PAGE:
14. Squid Game- Season 1: Squid Game… what else is there to say? I confess that I just recently caught up with this, and yeah yeah I know it was a phenomenon. Truth be told, I’m kind of surprised it blew up as much as it did. It must be TikTok or whatever the kids are into it, I don’t know. Squid Game‘s premise isn’t THAT original, and if we’re talking recent Korean sensations, I’m still sticking with Parasite. BUT… the presentation in which the show’s familiar ideas are presented is what makes it so intriguing. Squid Game is so visually striking, and the inclusion of kid’s games being deadly makes it stand out. It’s also just really entertaining television, well acted and at times pretty riveting. This originally began as a miniseries, but it became such a hit that it was greenlit for a season 2. Not sure what they’ll do with it, but hopefully they deliver.
13. Curb Your Enthusiasm- Season 11: I’ve been a Curb devotee for over a decade, but I’ll admit that, despite how funny the show can be, I haven’t loved it since about season 8. The reason being that Larry David and his writers had the ability before to take these concepts and give us a beginning, middle, and end each episode, and that’s felt a little absent in the last two. With all of this said, I could never write anything as good as those first 8 seasons… or Seinfeld. Season 11 though felt more like a return to form. There is still a somewhat messiness in terms of story, but when LD gets to cook, the show is sensational, and at 74, the guy has still got it. Not sure how much Curb he has left in him, but if it’s as funny as this season was, I’ll take it.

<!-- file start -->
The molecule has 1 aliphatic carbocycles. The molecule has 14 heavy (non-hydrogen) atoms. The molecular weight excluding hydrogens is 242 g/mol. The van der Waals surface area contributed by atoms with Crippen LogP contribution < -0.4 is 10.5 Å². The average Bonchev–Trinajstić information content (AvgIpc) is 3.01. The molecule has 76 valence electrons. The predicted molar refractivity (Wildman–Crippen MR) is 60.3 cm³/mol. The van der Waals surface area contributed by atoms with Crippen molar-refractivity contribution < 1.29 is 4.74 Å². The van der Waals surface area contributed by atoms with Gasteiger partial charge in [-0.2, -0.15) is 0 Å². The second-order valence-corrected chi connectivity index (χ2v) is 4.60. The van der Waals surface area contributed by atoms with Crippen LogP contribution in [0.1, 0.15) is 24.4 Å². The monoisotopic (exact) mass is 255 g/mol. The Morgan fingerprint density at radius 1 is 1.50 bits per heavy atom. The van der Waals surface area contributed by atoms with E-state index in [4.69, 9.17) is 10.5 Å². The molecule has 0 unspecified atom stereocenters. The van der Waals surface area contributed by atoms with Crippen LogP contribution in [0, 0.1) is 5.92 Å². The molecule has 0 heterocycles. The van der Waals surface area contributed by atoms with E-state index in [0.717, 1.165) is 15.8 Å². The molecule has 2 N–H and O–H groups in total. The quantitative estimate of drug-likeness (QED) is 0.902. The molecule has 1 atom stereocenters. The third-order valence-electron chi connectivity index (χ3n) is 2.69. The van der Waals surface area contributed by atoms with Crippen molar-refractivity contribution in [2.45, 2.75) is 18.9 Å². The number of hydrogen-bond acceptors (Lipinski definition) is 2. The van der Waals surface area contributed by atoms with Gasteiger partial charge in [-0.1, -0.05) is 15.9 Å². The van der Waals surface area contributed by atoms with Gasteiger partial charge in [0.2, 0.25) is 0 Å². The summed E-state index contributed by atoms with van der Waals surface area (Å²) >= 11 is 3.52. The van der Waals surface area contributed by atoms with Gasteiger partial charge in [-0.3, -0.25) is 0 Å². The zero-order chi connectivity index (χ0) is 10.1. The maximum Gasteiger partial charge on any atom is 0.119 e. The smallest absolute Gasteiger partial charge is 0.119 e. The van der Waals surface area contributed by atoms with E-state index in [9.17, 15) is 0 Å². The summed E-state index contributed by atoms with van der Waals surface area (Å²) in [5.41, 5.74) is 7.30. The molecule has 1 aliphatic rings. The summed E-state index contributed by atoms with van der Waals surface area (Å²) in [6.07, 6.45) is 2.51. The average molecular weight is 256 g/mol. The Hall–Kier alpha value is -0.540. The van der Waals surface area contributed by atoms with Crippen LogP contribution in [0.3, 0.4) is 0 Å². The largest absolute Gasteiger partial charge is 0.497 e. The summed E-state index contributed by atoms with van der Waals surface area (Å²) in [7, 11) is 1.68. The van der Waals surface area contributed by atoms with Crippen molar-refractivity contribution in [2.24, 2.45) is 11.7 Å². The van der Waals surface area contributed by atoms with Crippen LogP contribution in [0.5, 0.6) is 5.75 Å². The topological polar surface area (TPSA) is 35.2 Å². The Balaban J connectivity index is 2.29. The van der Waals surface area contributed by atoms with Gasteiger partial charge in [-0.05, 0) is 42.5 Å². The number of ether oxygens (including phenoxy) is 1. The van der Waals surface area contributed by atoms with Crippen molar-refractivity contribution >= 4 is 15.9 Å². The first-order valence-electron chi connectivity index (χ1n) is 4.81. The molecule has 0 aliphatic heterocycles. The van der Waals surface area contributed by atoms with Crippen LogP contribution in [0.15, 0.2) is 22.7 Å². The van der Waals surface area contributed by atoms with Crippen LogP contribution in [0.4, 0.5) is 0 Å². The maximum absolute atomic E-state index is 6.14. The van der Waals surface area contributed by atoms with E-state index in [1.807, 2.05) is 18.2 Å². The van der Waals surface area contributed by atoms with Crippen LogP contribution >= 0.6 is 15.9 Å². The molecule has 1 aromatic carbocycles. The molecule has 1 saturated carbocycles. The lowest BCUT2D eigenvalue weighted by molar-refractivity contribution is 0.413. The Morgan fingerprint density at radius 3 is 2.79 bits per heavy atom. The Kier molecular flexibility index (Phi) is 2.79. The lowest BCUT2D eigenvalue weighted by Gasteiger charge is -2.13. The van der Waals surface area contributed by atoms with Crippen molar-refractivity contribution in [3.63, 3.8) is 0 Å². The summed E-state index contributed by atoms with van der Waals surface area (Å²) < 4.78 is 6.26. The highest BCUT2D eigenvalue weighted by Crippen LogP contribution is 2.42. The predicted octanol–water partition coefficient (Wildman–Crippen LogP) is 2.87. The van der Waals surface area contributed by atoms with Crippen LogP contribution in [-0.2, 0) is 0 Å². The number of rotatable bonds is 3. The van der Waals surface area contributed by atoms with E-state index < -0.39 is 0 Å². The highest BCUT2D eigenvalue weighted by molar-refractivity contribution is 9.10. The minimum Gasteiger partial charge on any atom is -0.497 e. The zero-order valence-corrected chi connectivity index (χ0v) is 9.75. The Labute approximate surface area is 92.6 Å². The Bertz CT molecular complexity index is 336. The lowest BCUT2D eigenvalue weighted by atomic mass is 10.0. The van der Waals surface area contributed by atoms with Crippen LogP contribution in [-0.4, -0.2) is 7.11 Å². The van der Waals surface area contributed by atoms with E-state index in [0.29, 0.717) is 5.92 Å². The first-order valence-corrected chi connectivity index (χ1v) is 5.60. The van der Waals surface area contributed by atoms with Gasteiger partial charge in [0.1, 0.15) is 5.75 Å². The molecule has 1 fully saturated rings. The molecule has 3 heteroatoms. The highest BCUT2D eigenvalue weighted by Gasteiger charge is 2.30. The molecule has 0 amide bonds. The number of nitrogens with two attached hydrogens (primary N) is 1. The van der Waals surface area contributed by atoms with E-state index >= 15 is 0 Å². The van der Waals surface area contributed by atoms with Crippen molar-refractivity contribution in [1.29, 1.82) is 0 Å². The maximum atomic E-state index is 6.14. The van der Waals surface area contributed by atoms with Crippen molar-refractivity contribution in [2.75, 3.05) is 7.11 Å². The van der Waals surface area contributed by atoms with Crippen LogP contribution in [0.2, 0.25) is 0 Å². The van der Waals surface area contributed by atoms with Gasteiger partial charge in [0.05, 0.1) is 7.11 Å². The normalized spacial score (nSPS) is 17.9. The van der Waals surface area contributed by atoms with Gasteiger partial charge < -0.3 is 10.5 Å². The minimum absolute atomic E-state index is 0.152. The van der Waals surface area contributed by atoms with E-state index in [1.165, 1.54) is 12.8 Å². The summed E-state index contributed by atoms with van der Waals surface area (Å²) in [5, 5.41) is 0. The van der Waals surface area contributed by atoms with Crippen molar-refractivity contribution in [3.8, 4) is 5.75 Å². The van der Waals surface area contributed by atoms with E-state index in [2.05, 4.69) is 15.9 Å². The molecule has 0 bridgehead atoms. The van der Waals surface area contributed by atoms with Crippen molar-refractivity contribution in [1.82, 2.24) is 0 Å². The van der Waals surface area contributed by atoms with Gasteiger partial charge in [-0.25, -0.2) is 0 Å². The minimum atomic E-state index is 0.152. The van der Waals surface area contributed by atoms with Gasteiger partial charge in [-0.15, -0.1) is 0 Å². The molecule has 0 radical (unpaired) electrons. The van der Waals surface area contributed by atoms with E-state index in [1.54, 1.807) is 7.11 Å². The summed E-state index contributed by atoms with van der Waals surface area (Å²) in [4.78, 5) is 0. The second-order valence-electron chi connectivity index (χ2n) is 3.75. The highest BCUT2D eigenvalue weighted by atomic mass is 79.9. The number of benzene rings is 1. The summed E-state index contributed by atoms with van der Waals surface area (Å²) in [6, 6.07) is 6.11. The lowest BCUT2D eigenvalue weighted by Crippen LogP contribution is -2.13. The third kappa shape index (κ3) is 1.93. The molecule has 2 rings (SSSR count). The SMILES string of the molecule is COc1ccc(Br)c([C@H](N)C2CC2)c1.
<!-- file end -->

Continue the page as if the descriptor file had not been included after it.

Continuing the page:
12. Loki– Season 1: Of Marvel’s shows last year, Loki was the most enjoyable for me. Obviously its production values were first rate, and the performances from Tom Hiddleston, Owen Wilson, and Sophia DiMartino (ONE OF US! ONE OF US!) were strong. Yet what stood out to me most was just how creative this show was. It has these huge ideas that set the tone for the upcoming Marvel slate, and even more surprising is that the show builds up to a major finale that is ultimately an hour-long conversation. A lot of the Wandavision success is evident here, but for me this one works a little better.
11. Only Murders in the Building- Season 1: It blows my mind to think that Steve Martin and Martin Short are as funny as they are, and have been for decades… and they’re still in top form. Only Murders in the Building finds the two of them having a ball, and we’re having a ball with them. They are joined by Selena Gomez, who weirdly works wonderfully with them as they join forces to solve a murder in their New York apartment building. The show is just good old fashioned fun, but it’s also sharply funny, and I’ll be happy to spend more time with these characters in season 2.